Diagnosis of fascioliasis is often limited in resource-poor settings to discovery of eggs in a patient’s stool. This detection method can result in under-diagnosis, since the eggs do not appear in the stool until after the acute phase of infection. Additionally, in some cases, repeated stool ova tests occur with a negative result despite a laboratory-confirmed diagnosis of fascioliasis. If laboratory resources are available, ELISA or Western blot testing can confirm a diagnosis. Ultrasonic detection of liver lesions can determine the extent of the tissue damage from the parasite.10

 

References

  1. Mas-Comas et al (2009). “Chapter 2. Fasciola, lymnaeids and human Fascioliasis, with a global overview on disease transmission, epidemiology, evolutionary genetics, molecular epidemiology and control.” Advanced Parasitology 69.
  2. Marcos et al (2008) “Natural History, Clinicoradiologic Correlates, and Response to Triclabendazole in Acute Massive Fascioliasis.” American Journal of Tropical Medicine and Hygiene 78 (2).
  3. WHO Fascioliasis Factsheet.
  4. WHO Collaborating Centres Global Database.
  5. Njeruh et al (2004). Prevalence and Economic Importance of Fascioliasis in Cattle, Sheep and Goats in Kenya.” Kenya Veterinarian 27.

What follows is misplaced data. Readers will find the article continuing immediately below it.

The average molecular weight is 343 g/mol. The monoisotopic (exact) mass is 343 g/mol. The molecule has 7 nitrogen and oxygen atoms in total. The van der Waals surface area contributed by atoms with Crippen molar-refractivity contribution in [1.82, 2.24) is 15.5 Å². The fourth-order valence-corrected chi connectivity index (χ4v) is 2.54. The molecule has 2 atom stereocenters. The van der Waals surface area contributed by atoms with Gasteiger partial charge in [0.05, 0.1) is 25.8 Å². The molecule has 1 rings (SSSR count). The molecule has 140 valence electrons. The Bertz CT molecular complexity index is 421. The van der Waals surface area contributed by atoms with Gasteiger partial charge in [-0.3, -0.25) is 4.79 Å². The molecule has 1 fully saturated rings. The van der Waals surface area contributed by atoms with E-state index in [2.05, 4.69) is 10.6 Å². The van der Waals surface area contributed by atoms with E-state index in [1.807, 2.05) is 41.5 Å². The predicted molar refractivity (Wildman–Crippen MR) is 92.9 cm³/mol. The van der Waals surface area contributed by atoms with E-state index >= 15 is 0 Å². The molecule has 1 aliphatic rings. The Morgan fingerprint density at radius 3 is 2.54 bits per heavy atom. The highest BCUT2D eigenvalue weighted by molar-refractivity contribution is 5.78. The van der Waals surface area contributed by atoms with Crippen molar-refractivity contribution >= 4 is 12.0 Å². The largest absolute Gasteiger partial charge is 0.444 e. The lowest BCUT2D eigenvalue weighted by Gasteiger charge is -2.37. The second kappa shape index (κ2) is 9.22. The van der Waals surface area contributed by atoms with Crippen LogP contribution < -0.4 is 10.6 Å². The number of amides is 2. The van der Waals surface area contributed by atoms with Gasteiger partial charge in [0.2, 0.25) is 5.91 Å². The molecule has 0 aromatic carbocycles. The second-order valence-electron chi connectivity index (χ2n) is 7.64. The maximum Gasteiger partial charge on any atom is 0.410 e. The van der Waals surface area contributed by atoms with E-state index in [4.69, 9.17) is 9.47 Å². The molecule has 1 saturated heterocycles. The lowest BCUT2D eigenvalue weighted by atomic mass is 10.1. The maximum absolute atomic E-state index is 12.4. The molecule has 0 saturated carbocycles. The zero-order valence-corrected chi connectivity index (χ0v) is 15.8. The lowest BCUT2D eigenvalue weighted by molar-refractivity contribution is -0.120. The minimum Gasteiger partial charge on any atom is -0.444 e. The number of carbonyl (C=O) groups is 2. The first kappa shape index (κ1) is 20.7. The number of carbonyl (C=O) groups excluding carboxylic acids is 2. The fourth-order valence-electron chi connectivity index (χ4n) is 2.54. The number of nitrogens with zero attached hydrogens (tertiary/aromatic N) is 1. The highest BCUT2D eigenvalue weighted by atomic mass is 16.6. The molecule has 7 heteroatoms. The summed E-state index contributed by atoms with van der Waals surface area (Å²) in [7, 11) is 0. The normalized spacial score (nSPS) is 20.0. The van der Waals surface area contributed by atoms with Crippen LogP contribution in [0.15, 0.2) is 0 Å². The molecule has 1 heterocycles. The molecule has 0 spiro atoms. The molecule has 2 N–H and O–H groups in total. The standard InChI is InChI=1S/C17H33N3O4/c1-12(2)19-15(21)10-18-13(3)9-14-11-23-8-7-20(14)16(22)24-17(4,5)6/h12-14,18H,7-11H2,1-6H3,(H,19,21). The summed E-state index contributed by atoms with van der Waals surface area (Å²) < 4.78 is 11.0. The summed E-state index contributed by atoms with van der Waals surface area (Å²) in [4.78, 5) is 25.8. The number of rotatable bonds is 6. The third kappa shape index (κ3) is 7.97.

6. Hillver, G.V. (2005). Fasciola antigens as vaccines against Fascioliasis and Schistosomiasis.” Journal of Helminthology 79.
  7. Khandewal et al. (2008). “Biliary Parasites: Diagnostic and Therapeutic Strategies.” Current Treatment Options in Gastroenterology 11.
  8. WHO Bulletin - New Opportunities for Fascioliasis Control, 1999
  9. Keiser J. and J. Utzinger (2010). “The Drugs We Have and the Drugs We Need Against Major Helminth Infections.” Advances in Parasitology 73.
  10. Shabrawi et al (1997). “Human Fascioliasis: Clinical Features and Diagnostic Difficulties in Egyptian Children.” Journal of Tropical Pediatrics 43.
  11. Favennec et al (2003). “Double-blind, randomized, placebo-controlled study of nitazoxanide in the treatment of fascioliasis in adults and children from northern Peru.” Alimentary Pharmacology and Therapeutics 17(2).
  12. Tendler M and A Simpson (2008). “The biotechnology-value chain: Development of Sm14 as a Schistosomiasis vaccine.” Acta Tropica 108 (2).
  13. Intapan et al (2004). “Development of Rapid Agglutination Test Using Fasciola Gigantica Specific Antigen for Serodiagnosis of Human Fascioliasis.” Southeast Asian Journal of Tropical Medicine & Public Health 35 (1).
  14. Rahimi et al (2010). “Evaluation of Fast-ELISA versus Standard-ELISA to Diagnose Human Fasciolosis.” Archives of Iranian Medicine 14 (1).
  15. Hillver, G. and M Soler de Galanes (1991). Initial Feasibility Studies of the FAST-ELISA for the Immunodiagnosis of Fascioliasis.” The Journal of Parasitology 77(3).
  16. Kaplan R. (2001). Fasciola hepatica: A review of the economic impact in cattle and considerations for control.” Veterinary Therapeutics 2(1).

 

Get Involved